Is white cedar endangered? As I accepted the responsibility of working within the family business, this was the first question that demanded my attention. The materials I read suggested white cedar had been a commercially important tree and highly regarded by early settlers but relatively limited in use today. As it turns out, the reason for its limited use does have a lot to do with its availability. Only about 1/5 of the white cedar range of colonial times exists today. As the populations have grown along the east coast, it has been cut, burned, drowned, and harvested while the land has been filled, transformed, paved and developed.
Atlantic White Cedar. To understand what is necessary to ensure the white cedar habitat is properly managed, one must understand a little about the Atlantic white cedar (chamaecyparis thyoides) species. Atlantic white cedar grows in swamp-bogs from Maine to Mississippi. This narrow belt is called the coastal plain and is important not only for the white cedar tree, but also for groundwater storage, discharge and recharge. This natural filter also serves to control flooding and hosts a distinctive plant and animal habitat. The water in these wetlands is acidic and low in nutrients making it difficult for more common flora and fauna to survive. Among the plants ideally suited to these conditions is the white cedar - it is no coincidence the very conditions making this tree well adapted to this extreme environment serve to make it so durable and decay resistant as lumber. Unfortunately, the importance of these wetlands has never been fully appreciated. As society has expanded and increased its demands on the local environments, wetlands have often been destroyed. Though naturally protected by the swamps, these areas have been drained, turned into cranberry bogs and even burned by George Washington to clear areas for farming.
Sound Harvesting Techniques. Only within the past few decades has legislation been passed protecting some these areas from destruction. The irony is that careful harvesting alone does not pose a threat to white cedar. Obviously, if the land is filled in or otherwise converted from wetlands, the white cedar would be wiped out from that area. Otherwise, as long as the land was managed, white cedar would grow back and reach maturity within 50 to 70 years. Since there is no such thing as old-growth atlantic white cedar swamps, the trees could grow back cyclically ensuring a constant, if limited supply. This proves to be the case as some swamps have actually been harvested up to five times. Moreover, with some effort, areas suitable to white cedar growth could be planted to help expand the range of the species. We get our timber from managed timberlands. The wetlands are neither destroyed nor converted and the continued regeneration of white cedar continues. The goal of more timber growth than timber harvest has been achieved in recent years and will hopefully continue into the future.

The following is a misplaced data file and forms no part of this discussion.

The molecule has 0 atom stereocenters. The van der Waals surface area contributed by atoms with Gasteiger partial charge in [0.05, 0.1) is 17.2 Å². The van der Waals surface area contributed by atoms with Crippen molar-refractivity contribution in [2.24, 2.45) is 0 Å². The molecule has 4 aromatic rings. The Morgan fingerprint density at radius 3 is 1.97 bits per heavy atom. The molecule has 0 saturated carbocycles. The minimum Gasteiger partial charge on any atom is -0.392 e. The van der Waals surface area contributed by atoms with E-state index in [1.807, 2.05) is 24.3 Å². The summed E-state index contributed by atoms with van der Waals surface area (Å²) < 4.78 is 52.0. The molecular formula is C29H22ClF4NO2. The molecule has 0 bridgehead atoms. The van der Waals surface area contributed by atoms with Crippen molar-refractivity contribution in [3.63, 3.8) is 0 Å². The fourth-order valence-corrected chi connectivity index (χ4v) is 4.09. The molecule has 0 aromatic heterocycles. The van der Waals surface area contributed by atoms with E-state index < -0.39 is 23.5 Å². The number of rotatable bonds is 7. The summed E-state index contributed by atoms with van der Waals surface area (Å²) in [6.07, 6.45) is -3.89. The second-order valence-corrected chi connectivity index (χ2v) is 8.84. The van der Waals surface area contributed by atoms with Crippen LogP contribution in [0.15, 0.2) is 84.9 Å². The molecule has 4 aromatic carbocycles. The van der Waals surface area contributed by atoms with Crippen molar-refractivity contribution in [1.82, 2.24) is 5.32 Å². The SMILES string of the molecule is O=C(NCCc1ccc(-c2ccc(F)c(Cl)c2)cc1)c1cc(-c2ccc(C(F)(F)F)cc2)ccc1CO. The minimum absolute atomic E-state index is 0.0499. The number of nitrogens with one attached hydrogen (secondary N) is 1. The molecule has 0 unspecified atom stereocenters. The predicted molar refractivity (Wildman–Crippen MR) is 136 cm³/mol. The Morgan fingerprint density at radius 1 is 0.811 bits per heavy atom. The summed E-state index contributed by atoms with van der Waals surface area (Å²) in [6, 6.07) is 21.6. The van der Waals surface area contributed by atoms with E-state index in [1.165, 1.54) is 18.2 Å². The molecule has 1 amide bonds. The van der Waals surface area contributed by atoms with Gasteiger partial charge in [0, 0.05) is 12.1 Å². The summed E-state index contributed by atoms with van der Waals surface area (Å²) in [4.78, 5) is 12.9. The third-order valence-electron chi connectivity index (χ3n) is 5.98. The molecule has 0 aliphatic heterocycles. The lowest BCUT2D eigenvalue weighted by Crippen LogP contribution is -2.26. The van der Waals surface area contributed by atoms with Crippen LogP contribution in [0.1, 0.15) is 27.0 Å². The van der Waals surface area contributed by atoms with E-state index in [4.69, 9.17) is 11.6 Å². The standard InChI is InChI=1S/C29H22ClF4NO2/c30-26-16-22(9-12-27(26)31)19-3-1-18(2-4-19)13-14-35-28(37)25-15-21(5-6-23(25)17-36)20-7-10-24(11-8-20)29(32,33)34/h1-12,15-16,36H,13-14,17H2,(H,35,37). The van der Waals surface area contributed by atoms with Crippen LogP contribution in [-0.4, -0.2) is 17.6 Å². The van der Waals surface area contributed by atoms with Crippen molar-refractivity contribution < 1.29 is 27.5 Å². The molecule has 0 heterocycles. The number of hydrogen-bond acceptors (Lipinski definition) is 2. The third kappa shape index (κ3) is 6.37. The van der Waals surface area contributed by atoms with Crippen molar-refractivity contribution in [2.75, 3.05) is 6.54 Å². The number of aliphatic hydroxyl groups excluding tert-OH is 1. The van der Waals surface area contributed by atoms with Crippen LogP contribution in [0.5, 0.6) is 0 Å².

Completely natural, completely safe. As for consumer safety,
white cedar is a very special wood. Unlike pine or most other woods,
white cedar has exceptional natural decay resistance. It does not
need to be chemically treated with copper chromium arsenic to resist decay.
Other Species We Carry
The other species we stock are old-growth redwood and old-growth cypress. Like the white cedar, these woods are extremely decay resistant, and their habitats are limited to unique ecosystems. Cypress grows in the swamps of the deep south whereas redwood is limited to coastal California. Unlike the white cedar, however, these trees can live in excess of one thousand years, forming old-growth stands that cannot regenerate in 50 to 70 years. Moreover, no more than 10% of the old growth stands remains. Consequently, it is environmentally unsound to harvest these old-growth species.
We reclaim our old-growth material, avoiding freshly cut old-growth stands. The redwood we supply has been salvaged from pre-existing structures such as water tanks and bridges. The large timbers from these structures are resawn and the wood cleaned up to be re-used as siding, trim, and decking.
If you are interested in learning more about the Environmental initiatives to learn more about white cedar, please follow the links to the web pages below. (UNDER CONSTRUCTION)